If you look carefully at Figure 9 on page 424, you will clearlysee that when the piston on a car cylinder is pushed in, the gases inside the barrel of the piston are compressed. The volume holding the gas particles has gotten smaller (V), and if you do this yourself with a syringe, you will realize that the smaller the volume gets, the harder it is to push the plunger any further. Essentially the gas is pushing back harder, or exerting greater pressure than before you started pushing in the plunger (P). In the meantime, you have not changed the temperature of the gas or the number of particles—these are the same as they were before you started compressing the gas with the plunger, so the individual force of a particle hitting the wall of the container is the same. What is then causing this increase in pressure? The answer lies in the fact that the volume is decreasing—with less space to move around in, the gas particles are likely to hit the wall more frequently than they did before the volume was decreased. This increases the net force exerted over the inner surface area of the syringe plunger, so the pressure increases. Because the pressure and volume seem to go in different directions (V P) we say that at constant temperatures and number of particles, pressure is inversely proportional to volume. We see the reverse situation (V P) to be true as well. We can therefore express Boyle’s Law in this way—“at constant temperature, whatever direction the volume goes in, the pressure goes in the other direction.” This is represented graphically in Figure 10 on page 424 in your text.Now lets see how we can use this to predict changes in pressure and volume at constant temperature:

“A sample of gas @ 822 kPa has a volume of 312 cm3. The pressure is increased to 948 kPa. What volume will the gas occupy at the new pressure if the temperature remains unchanged?”

PROBLEM-SOLVING STRATEGY:

• Write the given and unknown information:

P1 = 822 kPaP2 = 948 kPa

V1 = 312 cm3V2 = ?

• Is the pressure increasing or decreasing (your answer should be increasing)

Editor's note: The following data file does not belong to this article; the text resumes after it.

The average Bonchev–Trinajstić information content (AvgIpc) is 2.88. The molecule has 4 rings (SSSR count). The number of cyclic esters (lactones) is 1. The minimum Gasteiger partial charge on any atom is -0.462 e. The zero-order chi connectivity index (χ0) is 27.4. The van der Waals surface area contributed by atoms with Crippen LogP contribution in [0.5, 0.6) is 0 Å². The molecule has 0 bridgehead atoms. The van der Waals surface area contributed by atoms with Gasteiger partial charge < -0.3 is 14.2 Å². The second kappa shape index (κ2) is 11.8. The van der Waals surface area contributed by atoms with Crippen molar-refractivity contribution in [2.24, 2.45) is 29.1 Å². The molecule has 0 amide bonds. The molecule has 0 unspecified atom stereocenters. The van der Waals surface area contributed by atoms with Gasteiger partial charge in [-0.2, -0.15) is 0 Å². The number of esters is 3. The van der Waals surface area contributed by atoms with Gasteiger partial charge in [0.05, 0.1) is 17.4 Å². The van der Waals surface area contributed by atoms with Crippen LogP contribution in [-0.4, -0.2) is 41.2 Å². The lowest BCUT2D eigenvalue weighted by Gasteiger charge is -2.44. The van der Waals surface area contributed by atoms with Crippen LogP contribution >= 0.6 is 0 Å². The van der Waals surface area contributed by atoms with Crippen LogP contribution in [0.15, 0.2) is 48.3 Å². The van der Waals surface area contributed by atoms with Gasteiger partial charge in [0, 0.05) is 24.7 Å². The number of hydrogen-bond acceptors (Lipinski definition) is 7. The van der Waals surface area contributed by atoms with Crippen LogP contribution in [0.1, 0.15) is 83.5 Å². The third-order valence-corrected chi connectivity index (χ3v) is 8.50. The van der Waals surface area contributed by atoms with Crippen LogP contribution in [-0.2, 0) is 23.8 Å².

• What is going to happen to the volume (according to Boyle’s Law, the volume should decrease)? We now write the given info again with out predictions:

P1 = 822 kPaP2 = 948 kPaP

V1 = 312 cm3V2 = ?V

We can now do a kind of conversion factor set-up:

312 cm3 ? cm3

You will notice this is different from what we did with factor label—we will have a pressure conversion factor that we will use to either reduce or increase the volume according to our prediction that looks something like this:

? cm3

Pressure conversion factor

The last question we now have to ask, is:

• Where do I put the pressure values to make sure the volume decreases? From math we know that if we multiply any number by something bigger than 1, it will get bigger. Similarly, if we multiply any number by something smaller than 1, it will get smaller. Because our prediction was that volume would decrease, we are looking to make a pressure conversion factor that is less than 1. If we put the smaller pressure value on the top, and the larger pressure value on the bottom of the conversion factor, we will have a fraction that is a number that is less than 1, and we can solve for the predicted new volume:

271 cm3 (rounded to SF = 3)

We can also go in the opposite direction:

“The volume of a gas is 204 cm3 when the pressure is 925 kPa. If the volume of the gas is changed at constant temperature to 306 cm3, what must be the new gas pressure?

GIVEN INFORMATION AND PREDICTIONS:

P1 = 925 kPaP2 = ?P

V1 = 204 cm3V2 = 306cm3V

You will note that because volume increases, we must predict that the pressure must decrease. If this is the case, we must have a volume conversion factor that is <1. We can now set this up and solve:

617 kPa(rounded to SF = 3)

The above procedure for predicting gas pressures and volumes at constant temperature is a conceptual approach. We can also express Boyle’s Law as an equation:

P1V1 = P2V2

If we divide both sides of the equation by V2 in order to get P2 by itself, we end up with the following equation:

Hopefully you can recognize that we can plug in our given values to this and end up with exactly the same set-up that we got by the conceptual approach: